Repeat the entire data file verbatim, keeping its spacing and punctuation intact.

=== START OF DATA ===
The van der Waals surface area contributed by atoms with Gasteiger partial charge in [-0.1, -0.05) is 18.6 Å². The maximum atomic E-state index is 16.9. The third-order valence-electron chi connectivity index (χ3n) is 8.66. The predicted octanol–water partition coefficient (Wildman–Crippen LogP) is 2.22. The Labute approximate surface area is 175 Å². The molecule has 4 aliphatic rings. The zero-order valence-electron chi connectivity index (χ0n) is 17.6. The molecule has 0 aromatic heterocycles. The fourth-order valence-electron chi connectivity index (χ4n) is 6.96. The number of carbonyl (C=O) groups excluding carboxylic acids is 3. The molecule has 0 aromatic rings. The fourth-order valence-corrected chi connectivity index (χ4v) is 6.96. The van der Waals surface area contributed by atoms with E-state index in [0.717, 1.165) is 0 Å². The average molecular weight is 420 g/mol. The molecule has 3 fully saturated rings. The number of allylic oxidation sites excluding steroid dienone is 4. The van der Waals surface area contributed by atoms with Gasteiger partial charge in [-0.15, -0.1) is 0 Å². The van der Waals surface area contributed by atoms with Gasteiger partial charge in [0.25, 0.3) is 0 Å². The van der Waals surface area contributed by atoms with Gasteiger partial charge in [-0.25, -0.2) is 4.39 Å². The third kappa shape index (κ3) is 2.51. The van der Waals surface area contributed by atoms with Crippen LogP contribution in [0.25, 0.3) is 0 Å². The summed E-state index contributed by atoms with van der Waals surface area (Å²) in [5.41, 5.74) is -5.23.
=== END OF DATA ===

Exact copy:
The van der Waals surface area contributed by atoms with Gasteiger partial charge in [-0.1, -0.05) is 18.6 Å². The maximum atomic E-state index is 16.9. The third-order valence-electron chi connectivity index (χ3n) is 8.66. The predicted octanol–water partition coefficient (Wildman–Crippen LogP) is 2.22. The Labute approximate surface area is 175 Å². The molecule has 4 aliphatic rings. The zero-order valence-electron chi connectivity index (χ0n) is 17.6. The molecule has 0 aromatic heterocycles. The fourth-order valence-electron chi connectivity index (χ4n) is 6.96. The number of carbonyl (C=O) groups excluding carboxylic acids is 3. The molecule has 0 aromatic rings. The fourth-order valence-corrected chi connectivity index (χ4v) is 6.96. The van der Waals surface area contributed by atoms with E-state index in [0.717, 1.165) is 0 Å². The average molecular weight is 420 g/mol. The molecule has 3 fully saturated rings. The number of allylic oxidation sites excluding steroid dienone is 4. The van der Waals surface area contributed by atoms with Gasteiger partial charge in [-0.15, -0.1) is 0 Å². The van der Waals surface area contributed by atoms with Gasteiger partial charge in [0.25, 0.3) is 0 Å². The van der Waals surface area contributed by atoms with Gasteiger partial charge in [-0.25, -0.2) is 4.39 Å². The third kappa shape index (κ3) is 2.51. The van der Waals surface area contributed by atoms with Crippen LogP contribution in [0.25, 0.3) is 0 Å². The summed E-state index contributed by atoms with van der Waals surface area (Å²) in [5.41, 5.74) is -5.23.